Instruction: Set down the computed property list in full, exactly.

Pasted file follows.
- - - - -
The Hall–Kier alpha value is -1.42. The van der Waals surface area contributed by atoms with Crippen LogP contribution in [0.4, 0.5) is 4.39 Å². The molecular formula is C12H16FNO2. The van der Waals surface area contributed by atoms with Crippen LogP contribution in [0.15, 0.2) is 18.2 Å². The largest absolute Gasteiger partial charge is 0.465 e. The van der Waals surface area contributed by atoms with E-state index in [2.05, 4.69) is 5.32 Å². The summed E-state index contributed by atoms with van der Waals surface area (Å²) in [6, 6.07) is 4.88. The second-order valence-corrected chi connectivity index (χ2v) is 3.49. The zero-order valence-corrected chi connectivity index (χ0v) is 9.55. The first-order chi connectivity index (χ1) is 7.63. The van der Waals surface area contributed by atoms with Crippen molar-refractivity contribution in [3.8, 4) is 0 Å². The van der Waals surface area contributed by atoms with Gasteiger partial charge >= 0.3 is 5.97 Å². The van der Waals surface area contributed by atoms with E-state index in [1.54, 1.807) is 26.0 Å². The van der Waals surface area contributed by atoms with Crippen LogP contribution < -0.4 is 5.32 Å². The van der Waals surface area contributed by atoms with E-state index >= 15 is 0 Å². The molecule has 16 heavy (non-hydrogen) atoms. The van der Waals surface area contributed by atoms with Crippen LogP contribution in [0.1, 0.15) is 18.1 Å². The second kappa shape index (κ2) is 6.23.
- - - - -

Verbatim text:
The Hall–Kier alpha value is -1.42. The van der Waals surface area contributed by atoms with Crippen LogP contribution in [0.4, 0.5) is 4.39 Å². The molecular formula is C12H16FNO2. The van der Waals surface area contributed by atoms with Crippen LogP contribution in [0.15, 0.2) is 18.2 Å². The largest absolute Gasteiger partial charge is 0.465 e. The van der Waals surface area contributed by atoms with E-state index in [2.05, 4.69) is 5.32 Å². The summed E-state index contributed by atoms with van der Waals surface area (Å²) in [6, 6.07) is 4.88. The second-order valence-corrected chi connectivity index (χ2v) is 3.49. The zero-order valence-corrected chi connectivity index (χ0v) is 9.55. The first-order chi connectivity index (χ1) is 7.63. The van der Waals surface area contributed by atoms with Crippen molar-refractivity contribution in [3.8, 4) is 0 Å². The van der Waals surface area contributed by atoms with Gasteiger partial charge >= 0.3 is 5.97 Å². The van der Waals surface area contributed by atoms with E-state index in [1.54, 1.807) is 26.0 Å². The van der Waals surface area contributed by atoms with Crippen LogP contribution < -0.4 is 5.32 Å². The van der Waals surface area contributed by atoms with E-state index >= 15 is 0 Å². The molecule has 16 heavy (non-hydrogen) atoms. The van der Waals surface area contributed by atoms with Crippen LogP contribution in [0.1, 0.15) is 18.1 Å². The second kappa shape index (κ2) is 6.23.